I Don't Like the Mystery of Suffering

The Lord, in His sovereign plan, came and carried Lanie into His presence early on Sunday morning. The Lord was gracious in allowing her homecoming to be peaceful. Just a few hours before, we had prayed that she wouldn’t suffer.

The grief of watching a young child battle cancer is deep. Last week in my Spot of Grace I spoke about the tension between faith and grief. As I have walked this journey with many precious people over the years, there is always a question of, “Why, Lord?” Why do children suffer? Why do the evil seem to prosper and the innocent seem to struggle? Why does grief appear to be so random? Why does God seem unwilling or unable to do anything? Those are the questions of many who have walked through the valley of the shadow of death.

In his helpful book on pain and suffering, Pastor Tim Keller says this: "God is both a sovereign and a suffering God … (With God) much suffering is mysterious and unjust.” There is a mystery to suffering because as mere finite people we can’t possibly know all that God has planned. We can’t see His purposes and we can’t see all His reasons. This mystery means that suffering often leaves us asking, “Why, God?”

Think about this: Suffering isn't based on whether we are good or evil. Good people suffer. Suffering isn't based on justice. Evil men prosper and walk away without immediate consequences for their sin. Suffering isn't always connected to sin. Think about Job. Scripture says that Job was blameless (Job 1:1). Yet, as you know, Job suffered deeply.

So here’s my point to all this: I find the mystery of suffering hard to understand. I find it especially hard this week. As a pastor, I’ve walked through the valley of the shadow of death with many elderly individuals. I have seen those who have battled disease for extended periods. There seems to be a more natural pattern to the elderly dying. But watching a child suffer is altogether different. So maybe like me, when you encounter grief you want God to let you know what He's doing. Our hearts tell us that we don’t like His choices. But if we knew just a few of His reasons, maybe our grief would be eased. Romans 8:28 tells us that God is working all things for our good. Even so, I felt that challenge once again between human grief and faith and trust in Jesus Christ.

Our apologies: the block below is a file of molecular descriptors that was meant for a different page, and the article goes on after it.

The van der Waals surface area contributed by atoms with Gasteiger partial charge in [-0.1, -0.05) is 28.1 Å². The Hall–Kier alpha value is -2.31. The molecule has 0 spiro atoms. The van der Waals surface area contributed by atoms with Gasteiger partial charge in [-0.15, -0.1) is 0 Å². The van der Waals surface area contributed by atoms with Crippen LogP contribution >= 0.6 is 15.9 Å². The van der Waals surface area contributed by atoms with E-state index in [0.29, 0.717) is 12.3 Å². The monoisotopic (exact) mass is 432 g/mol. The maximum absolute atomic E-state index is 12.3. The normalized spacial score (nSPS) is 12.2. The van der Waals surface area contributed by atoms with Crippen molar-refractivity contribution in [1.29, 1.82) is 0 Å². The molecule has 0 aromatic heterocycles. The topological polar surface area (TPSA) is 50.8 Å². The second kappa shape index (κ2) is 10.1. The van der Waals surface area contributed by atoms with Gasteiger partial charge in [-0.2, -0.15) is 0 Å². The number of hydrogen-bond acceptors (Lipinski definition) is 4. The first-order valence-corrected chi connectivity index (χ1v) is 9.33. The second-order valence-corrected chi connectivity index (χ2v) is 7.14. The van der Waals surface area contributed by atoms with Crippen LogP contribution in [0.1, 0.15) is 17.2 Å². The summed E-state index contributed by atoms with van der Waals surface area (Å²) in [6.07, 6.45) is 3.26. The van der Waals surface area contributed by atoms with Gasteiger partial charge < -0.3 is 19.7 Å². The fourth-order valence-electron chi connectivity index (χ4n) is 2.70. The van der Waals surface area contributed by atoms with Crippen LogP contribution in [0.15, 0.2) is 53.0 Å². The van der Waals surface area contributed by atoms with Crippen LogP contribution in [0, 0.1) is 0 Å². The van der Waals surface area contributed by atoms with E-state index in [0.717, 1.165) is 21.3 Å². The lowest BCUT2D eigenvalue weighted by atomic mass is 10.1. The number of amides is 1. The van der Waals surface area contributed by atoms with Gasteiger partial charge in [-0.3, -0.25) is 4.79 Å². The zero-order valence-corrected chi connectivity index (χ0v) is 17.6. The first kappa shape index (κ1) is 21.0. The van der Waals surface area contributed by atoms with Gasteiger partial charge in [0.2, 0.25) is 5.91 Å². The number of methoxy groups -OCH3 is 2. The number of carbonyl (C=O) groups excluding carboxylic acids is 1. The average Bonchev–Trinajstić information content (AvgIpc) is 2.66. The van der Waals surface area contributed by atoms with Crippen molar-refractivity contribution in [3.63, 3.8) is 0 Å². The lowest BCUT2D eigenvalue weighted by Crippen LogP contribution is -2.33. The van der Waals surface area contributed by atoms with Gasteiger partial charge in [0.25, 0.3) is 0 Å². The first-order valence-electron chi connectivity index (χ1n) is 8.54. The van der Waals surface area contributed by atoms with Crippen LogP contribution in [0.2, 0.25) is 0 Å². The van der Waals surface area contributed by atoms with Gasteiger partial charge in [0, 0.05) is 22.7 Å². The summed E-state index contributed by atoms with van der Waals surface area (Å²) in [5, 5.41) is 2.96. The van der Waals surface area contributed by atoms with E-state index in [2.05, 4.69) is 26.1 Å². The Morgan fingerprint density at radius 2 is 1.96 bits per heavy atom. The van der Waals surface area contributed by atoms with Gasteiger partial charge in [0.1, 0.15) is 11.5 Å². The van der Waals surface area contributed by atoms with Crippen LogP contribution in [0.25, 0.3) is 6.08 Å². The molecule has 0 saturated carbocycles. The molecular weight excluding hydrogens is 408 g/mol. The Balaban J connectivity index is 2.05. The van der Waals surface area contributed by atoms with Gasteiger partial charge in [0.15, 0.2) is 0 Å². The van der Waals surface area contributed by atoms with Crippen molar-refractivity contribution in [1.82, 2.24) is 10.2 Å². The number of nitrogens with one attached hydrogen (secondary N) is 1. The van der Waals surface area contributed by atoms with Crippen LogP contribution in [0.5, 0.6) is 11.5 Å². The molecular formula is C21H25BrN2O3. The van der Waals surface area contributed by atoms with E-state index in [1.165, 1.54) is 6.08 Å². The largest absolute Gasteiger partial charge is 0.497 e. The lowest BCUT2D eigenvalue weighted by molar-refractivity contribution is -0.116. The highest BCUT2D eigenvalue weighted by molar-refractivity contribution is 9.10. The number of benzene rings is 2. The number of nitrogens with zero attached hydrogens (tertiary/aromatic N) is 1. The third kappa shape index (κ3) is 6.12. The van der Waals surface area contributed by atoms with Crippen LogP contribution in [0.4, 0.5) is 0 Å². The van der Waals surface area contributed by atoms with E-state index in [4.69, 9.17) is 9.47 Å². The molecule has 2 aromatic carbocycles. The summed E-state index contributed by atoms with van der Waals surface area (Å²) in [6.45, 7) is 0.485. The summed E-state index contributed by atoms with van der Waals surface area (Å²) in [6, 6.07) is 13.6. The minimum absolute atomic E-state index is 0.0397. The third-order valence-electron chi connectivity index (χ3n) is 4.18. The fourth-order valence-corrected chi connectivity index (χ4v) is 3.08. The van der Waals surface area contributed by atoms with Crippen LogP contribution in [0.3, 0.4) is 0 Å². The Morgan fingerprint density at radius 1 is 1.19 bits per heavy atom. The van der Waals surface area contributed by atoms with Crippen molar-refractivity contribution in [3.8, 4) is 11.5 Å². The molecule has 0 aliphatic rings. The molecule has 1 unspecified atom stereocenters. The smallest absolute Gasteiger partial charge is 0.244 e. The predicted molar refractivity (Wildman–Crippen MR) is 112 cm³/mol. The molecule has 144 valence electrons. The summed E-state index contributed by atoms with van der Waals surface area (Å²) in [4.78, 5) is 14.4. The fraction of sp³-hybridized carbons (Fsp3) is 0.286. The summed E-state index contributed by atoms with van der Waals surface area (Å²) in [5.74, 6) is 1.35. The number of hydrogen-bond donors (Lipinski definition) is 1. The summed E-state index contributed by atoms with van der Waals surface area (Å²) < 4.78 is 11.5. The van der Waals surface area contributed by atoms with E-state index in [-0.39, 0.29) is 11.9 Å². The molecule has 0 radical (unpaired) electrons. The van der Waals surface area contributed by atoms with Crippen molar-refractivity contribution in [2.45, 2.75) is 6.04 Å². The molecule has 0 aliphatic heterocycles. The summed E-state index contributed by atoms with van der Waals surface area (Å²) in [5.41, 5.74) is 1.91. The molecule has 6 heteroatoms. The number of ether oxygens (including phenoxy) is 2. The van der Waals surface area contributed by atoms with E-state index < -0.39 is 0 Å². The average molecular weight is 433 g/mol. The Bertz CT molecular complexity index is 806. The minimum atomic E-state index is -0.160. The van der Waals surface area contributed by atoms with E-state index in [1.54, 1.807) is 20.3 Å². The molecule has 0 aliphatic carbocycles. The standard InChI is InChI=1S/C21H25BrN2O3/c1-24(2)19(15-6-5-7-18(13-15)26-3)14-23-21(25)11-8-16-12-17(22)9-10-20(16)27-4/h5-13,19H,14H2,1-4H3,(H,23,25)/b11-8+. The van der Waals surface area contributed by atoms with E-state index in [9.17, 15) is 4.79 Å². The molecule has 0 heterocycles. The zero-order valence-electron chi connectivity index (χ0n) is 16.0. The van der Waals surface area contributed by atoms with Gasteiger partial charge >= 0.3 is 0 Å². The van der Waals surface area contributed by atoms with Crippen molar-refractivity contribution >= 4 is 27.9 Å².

To be very honest with you, I have felt conviction in my heart this week in light of what has happened to this young lady in our church and her precious family. I feel convicted that I need to grow in my trust of God. I have asked myself if I only trust Him when He does what I think He should do. Trust calls us to give Him our preset ideas and conclusions about what God can and should do.

I am learning that I need to go to God with my wrestling thoughts. I encourage you to do the same thing. When you have reached the end of your abilities and don't know what else to do, or when you don't know why grief has come to you, go to Him. He may not give you all the answers right now, but He's the only One who knows suffering and is able to carry you. I believe God can handle the fact that I don’t like suffering and that He will continue to call me to trust Him.

In grief, keep hold of the hope of God. Think about what God promises for eternity – that eternity that Lanie is experiencing right now – a place with no more pain or cancer. In your grief, keep holding to your trust in God. While we don't understand all His plans and purposes, we do know that God is good and that God loves us. I encourage you, in the mystery of suffering, to trust Him. Your circumstances may have changed but remember this: He hasn't changed.

Let me close with this wonderful passage:

“We are afflicted in every way, but not crushed; perplexed, but not driven to despair; persecuted, but not forsaken; struck down, but not destroyed.” 2 Corinthians 4:8-9